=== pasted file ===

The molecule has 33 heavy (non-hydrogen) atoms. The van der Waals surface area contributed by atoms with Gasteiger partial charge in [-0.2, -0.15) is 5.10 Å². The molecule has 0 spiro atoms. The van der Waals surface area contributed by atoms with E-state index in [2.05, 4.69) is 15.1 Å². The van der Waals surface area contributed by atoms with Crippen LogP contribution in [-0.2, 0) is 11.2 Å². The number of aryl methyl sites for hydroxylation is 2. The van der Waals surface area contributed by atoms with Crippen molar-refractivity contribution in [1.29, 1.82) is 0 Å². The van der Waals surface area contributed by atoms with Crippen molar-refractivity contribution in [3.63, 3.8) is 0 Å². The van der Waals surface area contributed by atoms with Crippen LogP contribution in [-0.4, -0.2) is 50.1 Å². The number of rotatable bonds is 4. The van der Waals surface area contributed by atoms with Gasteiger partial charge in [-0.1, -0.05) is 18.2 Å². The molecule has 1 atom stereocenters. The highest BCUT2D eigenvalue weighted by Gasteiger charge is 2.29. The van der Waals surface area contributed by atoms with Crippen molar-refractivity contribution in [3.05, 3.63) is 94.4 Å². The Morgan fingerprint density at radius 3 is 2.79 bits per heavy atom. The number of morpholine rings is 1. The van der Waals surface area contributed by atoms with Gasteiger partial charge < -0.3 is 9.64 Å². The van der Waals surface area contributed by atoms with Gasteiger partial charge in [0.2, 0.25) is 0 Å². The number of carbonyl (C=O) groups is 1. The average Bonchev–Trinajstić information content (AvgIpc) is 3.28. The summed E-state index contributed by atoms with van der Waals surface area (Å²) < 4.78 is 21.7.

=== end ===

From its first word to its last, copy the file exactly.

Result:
The molecule has 33 heavy (non-hydrogen) atoms. The van der Waals surface area contributed by atoms with Gasteiger partial charge in [-0.2, -0.15) is 5.10 Å². The molecule has 0 spiro atoms. The van der Waals surface area contributed by atoms with E-state index in [2.05, 4.69) is 15.1 Å². The van der Waals surface area contributed by atoms with Crippen LogP contribution in [-0.2, 0) is 11.2 Å². The number of aryl methyl sites for hydroxylation is 2. The van der Waals surface area contributed by atoms with Crippen molar-refractivity contribution in [1.29, 1.82) is 0 Å². The van der Waals surface area contributed by atoms with Crippen molar-refractivity contribution in [3.63, 3.8) is 0 Å². The van der Waals surface area contributed by atoms with Crippen LogP contribution in [-0.4, -0.2) is 50.1 Å². The number of rotatable bonds is 4. The van der Waals surface area contributed by atoms with Gasteiger partial charge in [-0.1, -0.05) is 18.2 Å². The molecule has 1 atom stereocenters. The highest BCUT2D eigenvalue weighted by Gasteiger charge is 2.29. The van der Waals surface area contributed by atoms with Crippen molar-refractivity contribution in [3.05, 3.63) is 94.4 Å². The Morgan fingerprint density at radius 3 is 2.79 bits per heavy atom. The number of morpholine rings is 1. The van der Waals surface area contributed by atoms with Gasteiger partial charge < -0.3 is 9.64 Å². The van der Waals surface area contributed by atoms with Gasteiger partial charge in [0.2, 0.25) is 0 Å². The number of carbonyl (C=O) groups is 1. The average Bonchev–Trinajstić information content (AvgIpc) is 3.28. The summed E-state index contributed by atoms with van der Waals surface area (Å²) < 4.78 is 21.7.